1 - 15 August, 2003

Strategies & Consulting (IT)
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Data Warehousing Report


The Data Warehousing Institute (TDWI) estimates that poor quality customer data costs U.S. businesses a staggering $611 billion a year in postage, printing and staff overhead (TDWI estimates based on cost-savings cited by survey respondents and others who have cleaned up name and address data, combined with Dun & Bradstreet counts of U.S. businesses by number of employees.).

Frighteningly, the real cost of poor quality data is much higher. Organizations can frustrate and alienate loyal customers by incorrectly addressing letters or failing to recognize them when they call, or visit a store or Web site. Once a company loses its loyal customers, it loses its base of sales and referrals, as well as future revenue potential.

Given the business impact of poor quality data, it is bewildering to see the casual way in which most companies manage this critical resource. Most companies do not fund programs designed to build quality into their data in a proactive, systematic and sustained manner. According to TDWI's Data Quality Survey, almost half of all firms have no plan for managing data quality.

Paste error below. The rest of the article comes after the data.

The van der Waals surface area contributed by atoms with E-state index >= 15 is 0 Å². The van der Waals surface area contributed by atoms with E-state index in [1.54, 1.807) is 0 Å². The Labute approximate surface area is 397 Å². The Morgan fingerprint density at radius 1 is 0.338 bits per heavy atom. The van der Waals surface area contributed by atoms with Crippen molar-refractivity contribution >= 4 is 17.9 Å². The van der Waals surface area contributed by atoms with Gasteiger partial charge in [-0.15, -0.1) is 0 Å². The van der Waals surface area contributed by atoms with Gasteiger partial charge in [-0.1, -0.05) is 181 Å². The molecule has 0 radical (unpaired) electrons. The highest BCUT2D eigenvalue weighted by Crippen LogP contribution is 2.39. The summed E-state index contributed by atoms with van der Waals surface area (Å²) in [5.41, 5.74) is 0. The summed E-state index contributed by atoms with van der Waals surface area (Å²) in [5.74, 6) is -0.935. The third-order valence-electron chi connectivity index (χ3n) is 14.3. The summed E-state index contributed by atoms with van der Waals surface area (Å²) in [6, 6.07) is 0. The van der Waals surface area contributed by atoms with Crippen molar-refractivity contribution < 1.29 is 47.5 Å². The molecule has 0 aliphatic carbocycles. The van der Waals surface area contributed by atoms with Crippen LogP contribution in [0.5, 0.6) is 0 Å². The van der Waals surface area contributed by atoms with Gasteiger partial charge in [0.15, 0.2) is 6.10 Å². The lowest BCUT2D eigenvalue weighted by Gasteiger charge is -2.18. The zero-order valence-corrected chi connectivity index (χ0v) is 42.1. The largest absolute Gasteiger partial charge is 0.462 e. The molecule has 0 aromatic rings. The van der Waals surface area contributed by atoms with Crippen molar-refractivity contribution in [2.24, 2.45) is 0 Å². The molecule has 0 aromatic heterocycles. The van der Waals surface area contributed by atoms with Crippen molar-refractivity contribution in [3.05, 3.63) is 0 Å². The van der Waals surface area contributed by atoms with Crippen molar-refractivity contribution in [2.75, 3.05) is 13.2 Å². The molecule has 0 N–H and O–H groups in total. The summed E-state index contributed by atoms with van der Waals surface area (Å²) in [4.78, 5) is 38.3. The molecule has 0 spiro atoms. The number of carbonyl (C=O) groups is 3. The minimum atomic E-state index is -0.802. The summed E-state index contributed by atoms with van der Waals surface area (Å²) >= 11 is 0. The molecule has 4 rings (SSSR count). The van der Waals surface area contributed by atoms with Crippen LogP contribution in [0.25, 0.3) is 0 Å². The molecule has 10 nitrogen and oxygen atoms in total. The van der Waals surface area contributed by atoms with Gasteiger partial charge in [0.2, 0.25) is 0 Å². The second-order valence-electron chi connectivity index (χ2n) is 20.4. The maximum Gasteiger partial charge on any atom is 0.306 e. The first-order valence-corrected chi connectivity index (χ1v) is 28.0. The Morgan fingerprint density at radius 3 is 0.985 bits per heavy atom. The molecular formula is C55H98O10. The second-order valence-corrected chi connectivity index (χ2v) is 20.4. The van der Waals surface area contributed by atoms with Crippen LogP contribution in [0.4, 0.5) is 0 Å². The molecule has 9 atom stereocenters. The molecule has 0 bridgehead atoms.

Part of the problem is that most organizations overestimate the quality of their data and underestimate the impact errors and inconsistencies can have on their bottom line. On one hand, almost half of the companies who responded to our survey believe the quality of their data is "excellent" or "good." Yet more than one-third of the respondent companies think the quality of their data is "worse than the organization thinks."

Although some firms understand the importance of high-quality data, most are oblivious to the true business impact of defective or substandard data. Thanks to a raft of new information-intensive strategic business initiatives, executives are beginning to wake up to the real cost of poor quality data. Many have bankrolled high-profile IT projects in recent years - data warehousing, CRM and e-business projects - that have failed or been delayed due to unanticipated data-quality problems.

According to TDWI's Industry Study 2000 survey, the top two technical challenges firms face when implementing CRM solutions are "managing data quality and consistency" (46%) and "reconciling customer records" (40%). Considering that 41% of CRM projects were "experiencing difficulties" or "a potential flop," according to the same study, it is clear that the impact of poor data quality in CRM is far reaching ("Harnessing Customer Information for Strategic Advantage: Technical Challenges and Business Solutions."). A summary can be found at http://www.dw-institute.com/ download/2000_Industry_Study.pdf.).



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